Iron Mountain truck.

Iron Mountain reported $5.48 billion in full-year revenue for 2023, up 7% year over year, but its net income dropped 67%. | Bandersnatch/Shutterstock

Data management firm Iron Mountain reported a 67% decrease in income in 2023 compared to the prior year, largely because of macroeconomic forces but also due to lower resale market prices. Company executives said they’re optimistic about the company’s growing ITAD operations, however.

Iron Mountain on Feb. 22 reported $5.48 billion in full-year revenue for 2023, up 7% year over year. The company’s earnings before interest, taxes, depreciation and amortization were also up 7% at $1.96 billion. But its net income dropped significantly, falling from $562 million in 2022 down to $187 million in 2023, a 67% drop. And its fourth-quarter income of $29 million was down 77% year over year.

In announcing the results, company executives attributed the drop in income to “higher levels of restructuring and other transformation costs, lower gains on asset recycling as compared to the full year of 2022, and the negative impact from changes in foreign exchange rates.” 

The company’s financial filings indicate higher interest rates significantly impacted income: The company’s interest expense increased 20.1% in 2023, hitting $586 million.

Iron Mountain performs a variety of services including paper document shredding and a wide range of records and information management services, but it has been particularly growing in the IT asset disposition sector. The company acquired major processor Regency last year for $200 million, a deal that closed in early January. It also acquired a majority stake in ITRenew in 2022.

Component pricing holds down ITAD revenue

In the segment of the business that includes the ITAD arm, which Iron Mountain calls asset lifecycle management, the company reported a significant decrease in 2023 service revenues, which refer to the amount the company brings in from providing ITAD services to clients. Iron Mountain reported these service revenues decreased from $352 million in 2022 to $261 million in 2023, a 26% drop.

This decrease was primarily “a result of component price declines, which we expect to improve from current levels,” the company reported. But that decline was “partially offset by increased volume” of devices handled.

In a Feb. 22 earnings call, company CFO Barry Hytinen said Iron Mountain is following industry projections that show “a continued improving environment on component pricing” this year.

“Whereas last year, we were faced with really significant challenges of component pricing continuing to decline earlier in the year and then staying at those trough levels, we have assumed a modest amount of pricing benefit on component pricing as we move through the year,” he said.

Company leaders also discussed some of the volume growth the company drove throughout 2023.

CEO William Meaney said Iron Mountain secured a “significant contract with a global financial services company” in 2023. It also won a contract with a vehicle insurance company during the fourth quarter.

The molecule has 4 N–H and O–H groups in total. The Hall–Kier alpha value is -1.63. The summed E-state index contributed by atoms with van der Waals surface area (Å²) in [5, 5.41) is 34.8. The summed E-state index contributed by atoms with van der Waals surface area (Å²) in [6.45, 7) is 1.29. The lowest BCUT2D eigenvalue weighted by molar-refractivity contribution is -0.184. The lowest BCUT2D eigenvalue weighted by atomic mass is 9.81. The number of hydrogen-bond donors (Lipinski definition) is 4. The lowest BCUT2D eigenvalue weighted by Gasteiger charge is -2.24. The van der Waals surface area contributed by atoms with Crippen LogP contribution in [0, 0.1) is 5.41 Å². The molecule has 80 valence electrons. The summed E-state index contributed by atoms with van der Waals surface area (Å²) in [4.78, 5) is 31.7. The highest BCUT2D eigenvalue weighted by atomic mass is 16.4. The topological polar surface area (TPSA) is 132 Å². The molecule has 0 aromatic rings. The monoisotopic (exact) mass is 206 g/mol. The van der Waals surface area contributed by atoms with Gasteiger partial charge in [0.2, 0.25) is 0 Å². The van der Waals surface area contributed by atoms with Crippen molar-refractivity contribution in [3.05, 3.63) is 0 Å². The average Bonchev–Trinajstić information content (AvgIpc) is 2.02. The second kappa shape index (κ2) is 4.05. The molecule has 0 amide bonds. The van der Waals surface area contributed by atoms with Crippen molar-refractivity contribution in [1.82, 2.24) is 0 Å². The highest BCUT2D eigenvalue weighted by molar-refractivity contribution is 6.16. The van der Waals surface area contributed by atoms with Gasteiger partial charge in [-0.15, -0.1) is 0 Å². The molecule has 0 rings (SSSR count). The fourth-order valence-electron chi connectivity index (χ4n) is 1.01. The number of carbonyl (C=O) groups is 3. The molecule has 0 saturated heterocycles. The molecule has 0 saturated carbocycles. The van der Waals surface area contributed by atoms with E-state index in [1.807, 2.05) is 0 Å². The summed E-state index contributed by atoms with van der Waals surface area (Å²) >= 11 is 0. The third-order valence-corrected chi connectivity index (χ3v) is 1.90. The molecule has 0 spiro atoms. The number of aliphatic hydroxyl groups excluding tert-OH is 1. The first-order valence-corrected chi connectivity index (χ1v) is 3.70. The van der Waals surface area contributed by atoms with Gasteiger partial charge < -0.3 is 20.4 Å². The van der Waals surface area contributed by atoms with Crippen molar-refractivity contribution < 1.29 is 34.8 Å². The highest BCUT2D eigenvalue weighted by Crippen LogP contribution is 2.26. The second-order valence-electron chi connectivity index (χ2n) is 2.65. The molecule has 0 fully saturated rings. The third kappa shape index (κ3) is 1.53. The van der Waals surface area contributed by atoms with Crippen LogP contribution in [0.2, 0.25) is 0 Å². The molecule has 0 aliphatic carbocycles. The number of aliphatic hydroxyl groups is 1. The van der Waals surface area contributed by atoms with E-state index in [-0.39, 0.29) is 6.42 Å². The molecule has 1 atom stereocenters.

“Having shifted its employees to a remote working model, our customer needed (a) partner with the capacity to retrieve over 37,000 devices from more than 240 locations nationwide, then process, refurbish and return them for distribution,” Meaney explained. “Our solution provides our customer with better visibility of its IT assets and enables them to manage this activity more efficiently.”

Meaney also highlighted the opportunities for the growing ITAD part of the business to work with another part of Iron Mountain’s business, data center management.

“We are now in a position to not only provide co-location and cloud migration services, but we can also securely and responsibly dispose of obsolete IT equipment,” he said. “An example of such an opportunity in this quarter was a major win with one of the world’s leading producers of business process management software. We managed the secure decommissioning of over 40 data centers globally, sanitized the IT assets and remarketed them to deliver a significant return in value.”

Regency discussion

Hytinen, the CFO, said the Regency acquisition “strengthens our ability to serve an expanding (asset lifecycle management) customer base and broadens our capability in the category, especially in the enterprise segment.”

Meaney added that Regency and Iron Mountain have some customers that overlap, but also have many areas of distinct clientele. As an example, he noted both companies have long provided service to government agencies at the federal and local level. But he said Regency brings expertise in the end-user device processing area. Although Iron Mountain already handled end user devices, Meaney said Regency has “even further capabilities, which I think is going to give us a lot more to do on the back end in terms of the way we serve customers and the efficiency that we could process their equipment.”

Hytinen added that the addition of Regency’s eight U.S. processing facilities “really broadens our reach and ability to serve clients quickly,” and he praised Regency for “building a business, very profitably I might add, for decades.”

“They really know what they’re doing, and I think the combination is an excellent one,” Hytinen said.

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